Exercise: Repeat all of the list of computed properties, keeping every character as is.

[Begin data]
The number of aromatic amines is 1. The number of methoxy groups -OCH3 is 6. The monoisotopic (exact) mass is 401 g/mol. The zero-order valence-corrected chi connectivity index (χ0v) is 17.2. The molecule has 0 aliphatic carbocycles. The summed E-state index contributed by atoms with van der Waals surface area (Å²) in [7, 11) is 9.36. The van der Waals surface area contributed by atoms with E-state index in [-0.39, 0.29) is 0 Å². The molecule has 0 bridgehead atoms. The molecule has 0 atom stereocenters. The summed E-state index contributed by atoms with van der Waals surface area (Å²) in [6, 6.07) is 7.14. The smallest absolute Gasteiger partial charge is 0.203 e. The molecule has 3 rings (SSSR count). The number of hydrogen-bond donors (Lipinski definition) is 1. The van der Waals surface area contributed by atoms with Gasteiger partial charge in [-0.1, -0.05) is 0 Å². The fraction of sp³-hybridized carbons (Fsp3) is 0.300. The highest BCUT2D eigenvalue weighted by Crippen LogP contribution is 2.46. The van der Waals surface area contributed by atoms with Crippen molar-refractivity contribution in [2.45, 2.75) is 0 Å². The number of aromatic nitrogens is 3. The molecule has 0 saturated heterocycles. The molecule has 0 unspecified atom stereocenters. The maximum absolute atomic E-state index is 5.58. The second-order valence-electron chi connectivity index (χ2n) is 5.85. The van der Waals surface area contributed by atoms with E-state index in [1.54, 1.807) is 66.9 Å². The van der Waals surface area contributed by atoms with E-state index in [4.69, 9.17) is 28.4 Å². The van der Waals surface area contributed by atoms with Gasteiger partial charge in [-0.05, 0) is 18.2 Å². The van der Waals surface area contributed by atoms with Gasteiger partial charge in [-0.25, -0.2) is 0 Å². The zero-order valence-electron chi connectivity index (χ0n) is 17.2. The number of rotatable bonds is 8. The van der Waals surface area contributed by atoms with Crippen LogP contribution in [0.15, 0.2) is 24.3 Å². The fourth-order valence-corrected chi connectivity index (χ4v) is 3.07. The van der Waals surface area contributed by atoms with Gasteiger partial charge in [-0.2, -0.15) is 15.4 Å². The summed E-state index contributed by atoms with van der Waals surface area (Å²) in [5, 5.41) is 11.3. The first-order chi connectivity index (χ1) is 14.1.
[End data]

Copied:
The number of aromatic amines is 1. The number of methoxy groups -OCH3 is 6. The monoisotopic (exact) mass is 401 g/mol. The zero-order valence-corrected chi connectivity index (χ0v) is 17.2. The molecule has 0 aliphatic carbocycles. The summed E-state index contributed by atoms with van der Waals surface area (Å²) in [7, 11) is 9.36. The van der Waals surface area contributed by atoms with E-state index in [-0.39, 0.29) is 0 Å². The molecule has 0 bridgehead atoms. The molecule has 0 atom stereocenters. The summed E-state index contributed by atoms with van der Waals surface area (Å²) in [6, 6.07) is 7.14. The smallest absolute Gasteiger partial charge is 0.203 e. The molecule has 3 rings (SSSR count). The number of hydrogen-bond donors (Lipinski definition) is 1. The van der Waals surface area contributed by atoms with Gasteiger partial charge in [-0.1, -0.05) is 0 Å². The fraction of sp³-hybridized carbons (Fsp3) is 0.300. The highest BCUT2D eigenvalue weighted by Crippen LogP contribution is 2.46. The van der Waals surface area contributed by atoms with Crippen molar-refractivity contribution in [2.45, 2.75) is 0 Å². The number of aromatic nitrogens is 3. The molecule has 0 saturated heterocycles. The molecule has 0 unspecified atom stereocenters. The maximum absolute atomic E-state index is 5.58. The second-order valence-electron chi connectivity index (χ2n) is 5.85. The van der Waals surface area contributed by atoms with E-state index in [1.54, 1.807) is 66.9 Å². The van der Waals surface area contributed by atoms with E-state index in [4.69, 9.17) is 28.4 Å². The van der Waals surface area contributed by atoms with Gasteiger partial charge in [-0.05, 0) is 18.2 Å². The van der Waals surface area contributed by atoms with Gasteiger partial charge in [-0.25, -0.2) is 0 Å². The zero-order valence-electron chi connectivity index (χ0n) is 17.2. The number of rotatable bonds is 8. The van der Waals surface area contributed by atoms with Crippen LogP contribution in [0.15, 0.2) is 24.3 Å². The fourth-order valence-corrected chi connectivity index (χ4v) is 3.07. The van der Waals surface area contributed by atoms with Gasteiger partial charge in [-0.2, -0.15) is 15.4 Å². The summed E-state index contributed by atoms with van der Waals surface area (Å²) in [5, 5.41) is 11.3. The first-order chi connectivity index (χ1) is 14.1.